Monday, January 9, 2017

2017-Bring it On! Announcing Adoption News

We're ready to take on the new year and all that is awaiting us.  We're close to having one year left on our mission.  In some ways it has gone so fast.  In other ways it seems like a lot of days ahead but we love being here and know we'll treasure the relationships and experiences we've had and will have.


We've adopted a school! 


We delivered a first aid kit sent by a U.S. Eagle Scout who wanted his project to reach areas of the world in need.  It was received with much gratitude by the principal and she remarked it is good to have in case of a typhoon.

Beautiful Students


The students were very excited to see a "foreigner" at their school.

Little did they know just days after our visit, the school was hit with one of the strongest typhoons to hit the island.  Thankfully it started in the middle of the night when school wasn't in session.  The school was flooded, trees fell on buildings. roofing was blown off and their books and papers were soaked in water.  When we went back two weeks after the typhoon they still had no electricity.  We spoke to the principal and asked what we could do and she said it would help immensely to have a typhoon emergency kit for each class which would include school supplies in order to continue teaching the children until they could get back to normal.  The day we were there all the children were working hard to help clean the yard and classrooms.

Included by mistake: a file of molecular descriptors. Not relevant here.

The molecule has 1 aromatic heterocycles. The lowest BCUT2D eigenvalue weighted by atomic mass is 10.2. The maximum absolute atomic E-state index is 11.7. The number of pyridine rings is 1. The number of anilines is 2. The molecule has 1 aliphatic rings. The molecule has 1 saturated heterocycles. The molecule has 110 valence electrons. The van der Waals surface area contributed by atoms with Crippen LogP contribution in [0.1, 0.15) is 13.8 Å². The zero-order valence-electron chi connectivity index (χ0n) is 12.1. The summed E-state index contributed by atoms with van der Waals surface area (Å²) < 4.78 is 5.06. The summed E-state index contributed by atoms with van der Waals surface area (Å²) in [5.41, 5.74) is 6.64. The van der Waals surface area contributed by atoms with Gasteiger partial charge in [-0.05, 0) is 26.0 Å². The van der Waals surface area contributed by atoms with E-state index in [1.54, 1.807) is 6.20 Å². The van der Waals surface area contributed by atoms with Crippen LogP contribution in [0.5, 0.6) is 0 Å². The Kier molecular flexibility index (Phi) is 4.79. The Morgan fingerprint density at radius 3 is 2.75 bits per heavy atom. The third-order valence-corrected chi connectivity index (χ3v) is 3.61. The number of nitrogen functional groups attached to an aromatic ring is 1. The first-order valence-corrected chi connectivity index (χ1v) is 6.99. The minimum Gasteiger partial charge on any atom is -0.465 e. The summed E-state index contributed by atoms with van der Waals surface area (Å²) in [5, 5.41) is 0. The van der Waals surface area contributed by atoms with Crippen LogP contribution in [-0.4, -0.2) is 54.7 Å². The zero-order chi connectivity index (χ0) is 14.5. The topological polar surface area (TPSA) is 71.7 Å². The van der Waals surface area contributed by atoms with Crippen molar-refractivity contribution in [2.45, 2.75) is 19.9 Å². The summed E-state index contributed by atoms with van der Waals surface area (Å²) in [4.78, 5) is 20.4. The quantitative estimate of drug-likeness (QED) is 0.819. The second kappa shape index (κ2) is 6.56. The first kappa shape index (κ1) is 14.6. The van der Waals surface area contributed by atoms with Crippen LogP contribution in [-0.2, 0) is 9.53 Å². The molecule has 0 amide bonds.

Other news of the week is that one of our special elders, Elder Guarana, received his visa and is now serving in Ogden, Utah.  We can only imagine the adjustment he is having.  This is a recent photo he sent.  We're glad he is such a good guy who will serve with a smile no matter what is asked of him.


A really big event was the installation of a hot water heater in our shower.  Elder Bellessa headed up the project and our days of the cold showers are over.   Hallelujah!


We couldn't resist visiting this mommy goat with her kids.


No matter how humble the home, its beauty is shown by the neatness and care it is given.  This yard is immaculate and the owners found creative ways to make it lovely with a small garden and a fence topped with egg shells.  All this was done with materials available without cost.  They are in the midst of making a stone pathway to the door.

Our day at the beach was wonderful since we were in Pinamalayan for the baptism of two young men.


What a great day!


Two Witnesses


 We miss all of our grandchildren.  Here are the beautiful faces of those who were in Midway during Christmas.  Listen to the sweet voices of the children in the Calapan branch.





Monday, January 2, 2017

Christmas Typhoon and Shake Your Groove Thing

Our Christmas celebration started with Zone Conference in Lipa.  Afterwards  the senior couples met at the mission home for another scrumptious "American" meal prepared again by Sister Spencer.  Turkey, mashed potatoes, hot rolls, stuffing, etc.  It was so good!

At Zone Conference a whole pig was served.  A Filipino tradition.

Christmas Zone Conference, Mindoro Zone at Lipa 2016




As we journeyed home from Zone Conference we encountered miles of cars waiting to get on a ferry at the Batangas pier. This photo shows the cars behind us (in our new charcoal grey mission car), and there were as many in front.  We were a total 10 hours waiting in line before we boarded the boat.


A little Pepsi to help with the wait. Elder Bellessa says,"If there is sunshine in the bottle as well as on the label, there is sunshine in my soul".

A diversion while waiting in line was watching the progress of these men changing the tire of this cattle truck.